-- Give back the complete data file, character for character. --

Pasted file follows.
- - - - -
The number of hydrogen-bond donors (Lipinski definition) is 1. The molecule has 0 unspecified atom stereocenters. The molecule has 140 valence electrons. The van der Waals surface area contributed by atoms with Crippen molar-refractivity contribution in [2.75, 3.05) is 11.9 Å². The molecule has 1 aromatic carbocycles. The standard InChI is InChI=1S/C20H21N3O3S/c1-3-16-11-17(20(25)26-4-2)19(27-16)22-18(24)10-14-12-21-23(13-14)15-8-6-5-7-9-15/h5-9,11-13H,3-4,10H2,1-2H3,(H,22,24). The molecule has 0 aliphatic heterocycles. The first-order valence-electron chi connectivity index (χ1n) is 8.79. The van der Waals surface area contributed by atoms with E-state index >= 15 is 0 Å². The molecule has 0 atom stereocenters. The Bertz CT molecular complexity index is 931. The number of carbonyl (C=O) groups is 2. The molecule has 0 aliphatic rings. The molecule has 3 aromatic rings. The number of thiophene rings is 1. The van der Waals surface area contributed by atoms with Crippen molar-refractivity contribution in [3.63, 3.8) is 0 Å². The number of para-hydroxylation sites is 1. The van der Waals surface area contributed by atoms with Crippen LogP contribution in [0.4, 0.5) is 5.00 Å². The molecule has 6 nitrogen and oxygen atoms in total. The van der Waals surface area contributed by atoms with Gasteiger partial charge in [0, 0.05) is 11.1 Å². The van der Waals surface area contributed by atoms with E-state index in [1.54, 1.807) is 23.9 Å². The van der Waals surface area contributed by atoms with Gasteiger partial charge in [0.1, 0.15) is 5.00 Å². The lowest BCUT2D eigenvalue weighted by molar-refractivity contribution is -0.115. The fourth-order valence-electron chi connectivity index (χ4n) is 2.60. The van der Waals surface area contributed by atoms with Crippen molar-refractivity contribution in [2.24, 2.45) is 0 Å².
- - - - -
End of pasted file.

The number of hydrogen-bond donors (Lipinski definition) is 1. The molecule has 0 unspecified atom stereocenters. The molecule has 140 valence electrons. The van der Waals surface area contributed by atoms with Crippen molar-refractivity contribution in [2.75, 3.05) is 11.9 Å². The molecule has 1 aromatic carbocycles. The standard InChI is InChI=1S/C20H21N3O3S/c1-3-16-11-17(20(25)26-4-2)19(27-16)22-18(24)10-14-12-21-23(13-14)15-8-6-5-7-9-15/h5-9,11-13H,3-4,10H2,1-2H3,(H,22,24). The molecule has 0 aliphatic heterocycles. The first-order valence-electron chi connectivity index (χ1n) is 8.79. The van der Waals surface area contributed by atoms with E-state index >= 15 is 0 Å². The molecule has 0 atom stereocenters. The Bertz CT molecular complexity index is 931. The number of carbonyl (C=O) groups is 2. The molecule has 0 aliphatic rings. The molecule has 3 aromatic rings. The number of thiophene rings is 1. The van der Waals surface area contributed by atoms with Crippen molar-refractivity contribution in [3.63, 3.8) is 0 Å². The number of para-hydroxylation sites is 1. The van der Waals surface area contributed by atoms with Crippen LogP contribution in [0.4, 0.5) is 5.00 Å². The molecule has 6 nitrogen and oxygen atoms in total. The van der Waals surface area contributed by atoms with Gasteiger partial charge in [0, 0.05) is 11.1 Å². The van der Waals surface area contributed by atoms with E-state index in [1.54, 1.807) is 23.9 Å². The van der Waals surface area contributed by atoms with Gasteiger partial charge in [0.1, 0.15) is 5.00 Å². The lowest BCUT2D eigenvalue weighted by molar-refractivity contribution is -0.115. The fourth-order valence-electron chi connectivity index (χ4n) is 2.60. The van der Waals surface area contributed by atoms with Crippen molar-refractivity contribution in [2.24, 2.45) is 0 Å².